In a groundbreaking Australian initiative, this two-year pilot study introduced screening for Spinal Muscular Atrophy (SMA) and Primary Immunodeficiencies (PID) for babies born in NSW and ACT hospitals.
SMA is a rare genetic condition, affecting 1 in 10,000 births, leading to muscle weakness and infant mortality, making it the primary genetic cause of infant death. PID affects 1 in 40,000 births, weakens the immune system, and elevates infection risk, often leading to fatal outcomes within the first year unless detected early for treatment through stem cell transplants.
Newborn screening is crucial for early detection, diagnosis, and treatment, resulting in significantly improved outcomes and preventing severe complications and fatalities. This pilot study seamlessly integrated SMA and selected PID screening into the existing newborn screening program, which already covers over 25 medical conditions such as cystic fibrosis and congenital adrenal hyperplasia.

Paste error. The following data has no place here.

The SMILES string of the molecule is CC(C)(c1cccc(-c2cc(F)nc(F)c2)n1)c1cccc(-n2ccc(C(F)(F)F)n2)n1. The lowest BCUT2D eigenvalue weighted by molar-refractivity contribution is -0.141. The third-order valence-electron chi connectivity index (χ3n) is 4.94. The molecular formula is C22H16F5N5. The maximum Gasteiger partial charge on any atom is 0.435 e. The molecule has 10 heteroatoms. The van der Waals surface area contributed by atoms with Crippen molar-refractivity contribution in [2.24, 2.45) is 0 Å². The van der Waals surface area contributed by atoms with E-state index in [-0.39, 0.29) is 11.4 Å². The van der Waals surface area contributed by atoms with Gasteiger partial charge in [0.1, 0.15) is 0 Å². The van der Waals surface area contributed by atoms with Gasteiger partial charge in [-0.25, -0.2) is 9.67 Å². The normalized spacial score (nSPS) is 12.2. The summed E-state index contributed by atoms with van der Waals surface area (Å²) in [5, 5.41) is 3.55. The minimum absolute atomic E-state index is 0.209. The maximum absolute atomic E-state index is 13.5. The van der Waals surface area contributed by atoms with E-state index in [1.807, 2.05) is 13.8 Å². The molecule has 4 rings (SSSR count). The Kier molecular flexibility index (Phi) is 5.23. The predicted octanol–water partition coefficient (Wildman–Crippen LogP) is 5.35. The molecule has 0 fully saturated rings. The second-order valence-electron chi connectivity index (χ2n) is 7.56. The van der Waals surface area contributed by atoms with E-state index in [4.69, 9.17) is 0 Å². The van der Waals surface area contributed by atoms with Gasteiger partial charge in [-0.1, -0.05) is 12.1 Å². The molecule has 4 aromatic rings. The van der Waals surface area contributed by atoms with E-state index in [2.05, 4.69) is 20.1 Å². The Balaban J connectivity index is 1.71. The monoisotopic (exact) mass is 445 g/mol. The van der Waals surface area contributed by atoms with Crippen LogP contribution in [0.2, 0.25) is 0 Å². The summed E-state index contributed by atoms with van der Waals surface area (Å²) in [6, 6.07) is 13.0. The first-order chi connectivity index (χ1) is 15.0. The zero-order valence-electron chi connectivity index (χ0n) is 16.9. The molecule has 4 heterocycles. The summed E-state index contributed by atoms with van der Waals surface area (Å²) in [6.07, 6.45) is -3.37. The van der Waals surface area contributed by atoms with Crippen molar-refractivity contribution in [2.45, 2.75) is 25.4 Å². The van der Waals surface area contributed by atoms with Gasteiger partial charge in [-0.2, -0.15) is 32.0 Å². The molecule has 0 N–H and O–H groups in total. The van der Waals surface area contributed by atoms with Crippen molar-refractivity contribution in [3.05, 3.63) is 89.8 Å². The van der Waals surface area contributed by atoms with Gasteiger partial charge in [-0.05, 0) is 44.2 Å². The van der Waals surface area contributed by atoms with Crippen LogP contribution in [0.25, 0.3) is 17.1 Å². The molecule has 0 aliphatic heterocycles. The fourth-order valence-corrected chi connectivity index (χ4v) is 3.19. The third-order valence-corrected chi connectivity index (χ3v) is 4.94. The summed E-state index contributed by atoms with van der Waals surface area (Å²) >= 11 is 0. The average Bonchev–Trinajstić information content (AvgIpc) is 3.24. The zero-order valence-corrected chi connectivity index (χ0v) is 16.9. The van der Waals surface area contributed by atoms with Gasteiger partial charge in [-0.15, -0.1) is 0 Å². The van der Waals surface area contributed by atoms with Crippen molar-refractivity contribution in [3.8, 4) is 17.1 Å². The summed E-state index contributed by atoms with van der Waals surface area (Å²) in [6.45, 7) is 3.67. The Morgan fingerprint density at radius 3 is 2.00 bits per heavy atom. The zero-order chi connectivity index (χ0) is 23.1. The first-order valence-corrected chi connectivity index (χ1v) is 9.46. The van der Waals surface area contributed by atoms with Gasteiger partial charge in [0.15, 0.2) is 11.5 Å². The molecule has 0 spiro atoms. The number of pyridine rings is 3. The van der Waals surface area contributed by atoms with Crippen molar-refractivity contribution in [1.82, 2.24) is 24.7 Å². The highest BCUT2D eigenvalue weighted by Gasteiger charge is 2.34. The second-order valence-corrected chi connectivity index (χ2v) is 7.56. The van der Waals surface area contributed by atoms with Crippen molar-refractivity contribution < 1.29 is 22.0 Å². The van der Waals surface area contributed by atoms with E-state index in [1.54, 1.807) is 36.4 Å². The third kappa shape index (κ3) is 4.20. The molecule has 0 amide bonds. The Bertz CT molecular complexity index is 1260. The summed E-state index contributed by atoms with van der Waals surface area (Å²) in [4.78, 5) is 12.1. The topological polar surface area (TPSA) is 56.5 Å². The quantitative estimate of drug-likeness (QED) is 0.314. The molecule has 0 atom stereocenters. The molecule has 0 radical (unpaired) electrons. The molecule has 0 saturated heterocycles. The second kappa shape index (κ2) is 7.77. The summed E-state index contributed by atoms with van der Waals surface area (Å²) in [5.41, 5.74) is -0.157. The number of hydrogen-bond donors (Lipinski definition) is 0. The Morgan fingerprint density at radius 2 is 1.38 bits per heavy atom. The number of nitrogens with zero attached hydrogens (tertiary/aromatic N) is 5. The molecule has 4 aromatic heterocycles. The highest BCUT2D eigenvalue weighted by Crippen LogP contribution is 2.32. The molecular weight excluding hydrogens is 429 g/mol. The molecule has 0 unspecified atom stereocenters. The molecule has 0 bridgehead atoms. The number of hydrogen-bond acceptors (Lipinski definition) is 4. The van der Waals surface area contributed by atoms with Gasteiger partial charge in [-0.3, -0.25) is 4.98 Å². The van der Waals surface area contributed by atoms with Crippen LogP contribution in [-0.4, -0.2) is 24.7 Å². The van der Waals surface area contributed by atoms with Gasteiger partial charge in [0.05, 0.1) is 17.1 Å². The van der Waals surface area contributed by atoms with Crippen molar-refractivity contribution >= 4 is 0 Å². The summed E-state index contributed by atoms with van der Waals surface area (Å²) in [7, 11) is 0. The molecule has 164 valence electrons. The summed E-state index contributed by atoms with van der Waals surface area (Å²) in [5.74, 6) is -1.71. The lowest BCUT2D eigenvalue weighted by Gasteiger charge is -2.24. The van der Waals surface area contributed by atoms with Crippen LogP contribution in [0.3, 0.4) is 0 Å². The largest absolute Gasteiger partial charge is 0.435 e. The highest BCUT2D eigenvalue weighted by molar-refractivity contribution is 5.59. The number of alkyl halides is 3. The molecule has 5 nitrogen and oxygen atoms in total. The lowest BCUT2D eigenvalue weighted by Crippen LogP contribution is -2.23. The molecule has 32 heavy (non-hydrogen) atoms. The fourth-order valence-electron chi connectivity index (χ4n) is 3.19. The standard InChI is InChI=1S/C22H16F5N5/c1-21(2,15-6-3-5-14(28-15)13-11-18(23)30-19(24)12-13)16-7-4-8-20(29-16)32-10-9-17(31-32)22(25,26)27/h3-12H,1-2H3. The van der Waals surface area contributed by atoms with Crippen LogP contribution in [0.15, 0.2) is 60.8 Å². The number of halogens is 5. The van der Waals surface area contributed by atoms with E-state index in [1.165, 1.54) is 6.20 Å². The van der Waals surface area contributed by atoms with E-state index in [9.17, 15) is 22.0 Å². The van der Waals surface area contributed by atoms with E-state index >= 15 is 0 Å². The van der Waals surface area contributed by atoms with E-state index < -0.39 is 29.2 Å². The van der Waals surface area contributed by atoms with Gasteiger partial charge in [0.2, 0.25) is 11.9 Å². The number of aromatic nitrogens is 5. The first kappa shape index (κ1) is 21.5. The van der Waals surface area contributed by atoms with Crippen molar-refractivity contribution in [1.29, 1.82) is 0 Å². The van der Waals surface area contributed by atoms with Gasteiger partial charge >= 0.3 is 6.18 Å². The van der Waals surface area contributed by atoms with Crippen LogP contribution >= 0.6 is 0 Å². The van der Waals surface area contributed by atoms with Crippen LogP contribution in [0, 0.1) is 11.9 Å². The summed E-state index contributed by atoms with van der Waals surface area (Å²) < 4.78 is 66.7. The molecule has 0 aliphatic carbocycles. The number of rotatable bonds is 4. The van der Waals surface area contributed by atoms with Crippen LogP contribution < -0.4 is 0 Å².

Moreover, it enhanced the newborn screening process in NSW/ACT and offered valuable insights for other regions and countries planning to expand their screening procedures to include SMA and PID. The study also gathered comprehensive longitudinal follow-up data, shedding light on the impact of early detection of SMA and PID on both outcomes and the healthcare system.
Department of Neurology, Sydney Children’s Hospitals Network, Australia
NSW Newborn Screening Program, Sydney Children’s Hospitals Network, Australia
School of Women’s and Children’s Health, University of New South Wales, Australia